Faith and Reason – Which to Choose
If repetition is the mother of all learning, as theologian Thomas Aquinas famously said, then preparation is the father of success. Slow, steady application of what we learn ensures a positive result. Aquinas was one of the most influential medieval thinkers and the founder of the Thomistic school of theology. According to his biography, his revolutionary view was that reason and faith were compatible. Not only were they compatible they could work in collaboration: Aquinas believed that revelation could guide reason and prevent it from making mistakes, while reason could clarify and demystify faith.
Conflicts between your intuitive and rational functions can be resolved when you let them work together to create solutions, as opposed to seeing them as adversaries. Intuition often feels exasperated by rationality’s restriction, much like you feel when someone challenges what is obvious to you. If you are not conscious of doubt’s value, however, critics who upset you are mirroring your own misgivings. On the other hand, when you are overly rational you reject unusual ways of looking at a problem because it is unproven. Then you miss out on opportunities that can change your own and others’ lives for the better.
The See Saw Between Opposites
You will probably swing from one extreme to the other during your lifetime, from doubt to faith, hopefulness to despair, and then back again until you reach equilibrium, the balance Aquinas offered to his times. Again, repetition is vital to learning, just as adequate preparation minimizes defeat. Each time we lose hope, we can modify our objectives and try again. Each time we persevere through doubt, we can build on that achievement.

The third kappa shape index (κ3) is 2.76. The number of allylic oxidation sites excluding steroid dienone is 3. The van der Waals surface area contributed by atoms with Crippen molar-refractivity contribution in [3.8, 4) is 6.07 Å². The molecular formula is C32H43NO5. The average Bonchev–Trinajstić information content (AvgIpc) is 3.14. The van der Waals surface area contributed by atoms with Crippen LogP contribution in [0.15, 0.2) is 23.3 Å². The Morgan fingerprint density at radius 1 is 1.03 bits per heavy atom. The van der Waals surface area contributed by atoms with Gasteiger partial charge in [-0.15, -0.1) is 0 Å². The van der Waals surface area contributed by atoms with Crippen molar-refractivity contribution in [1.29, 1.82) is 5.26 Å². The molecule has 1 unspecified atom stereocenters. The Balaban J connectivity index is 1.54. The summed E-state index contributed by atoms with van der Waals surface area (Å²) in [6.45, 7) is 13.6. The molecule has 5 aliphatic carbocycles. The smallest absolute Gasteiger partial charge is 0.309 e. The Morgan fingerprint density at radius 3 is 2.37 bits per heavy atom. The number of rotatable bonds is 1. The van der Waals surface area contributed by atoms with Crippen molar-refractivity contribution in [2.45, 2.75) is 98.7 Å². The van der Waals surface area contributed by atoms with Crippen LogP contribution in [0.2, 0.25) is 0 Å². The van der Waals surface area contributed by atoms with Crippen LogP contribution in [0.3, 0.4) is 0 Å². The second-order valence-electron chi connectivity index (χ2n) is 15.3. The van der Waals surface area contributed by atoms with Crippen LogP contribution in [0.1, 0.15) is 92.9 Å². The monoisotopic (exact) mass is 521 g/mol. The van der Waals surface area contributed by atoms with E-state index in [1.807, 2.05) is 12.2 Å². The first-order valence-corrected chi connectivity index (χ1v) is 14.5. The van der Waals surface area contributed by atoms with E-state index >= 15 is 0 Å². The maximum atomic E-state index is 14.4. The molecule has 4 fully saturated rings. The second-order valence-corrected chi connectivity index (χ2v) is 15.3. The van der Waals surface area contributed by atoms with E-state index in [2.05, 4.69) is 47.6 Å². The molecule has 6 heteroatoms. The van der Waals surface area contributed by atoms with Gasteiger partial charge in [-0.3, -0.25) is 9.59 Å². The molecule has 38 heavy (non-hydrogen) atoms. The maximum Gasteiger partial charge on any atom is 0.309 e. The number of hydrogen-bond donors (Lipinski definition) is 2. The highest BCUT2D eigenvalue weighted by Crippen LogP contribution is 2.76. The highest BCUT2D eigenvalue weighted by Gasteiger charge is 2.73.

For example, think back to a time when you took on more than you could handle and then suffered a great loss, emotionally and financially. What warning did you overlook? Were you following the lead of someone you thought knew more than you? Were you longing to escape from current difficulties, too eager to slow down and check the facts?
If you were not prepared to deal with the consequences of what impatience set in motion you are not alone. Millions of people were devastated by the aftermath of the financial meltdown that began in 2007. A global tragedy could have been prevented had reason overruled buyers’ and bankers’ irrational enthusiasm. The black humor of the movie “The Big Short” describes how blind faith (and greed) led to a worldwide collapse that destroyed many lives. Like the only non-drinkers at a wild party, the honest characters in the movie were up against mass collusion and denial. Paradoxically, their down to earth viewpoint made them wealthy.
Craving Versus Need
Craving rather than genuine need is often the reason why many of us fall prey to quick and easy solutions. For example, overly optimistic buyers lured into home ownership by interest only payments ignored the cost that would eventually come due. In theory, home ownership leads to more stability, which is why tax law allows for interest deductions that encourage buyers. But ultimately, stability that lasts comes from within, not from what we own.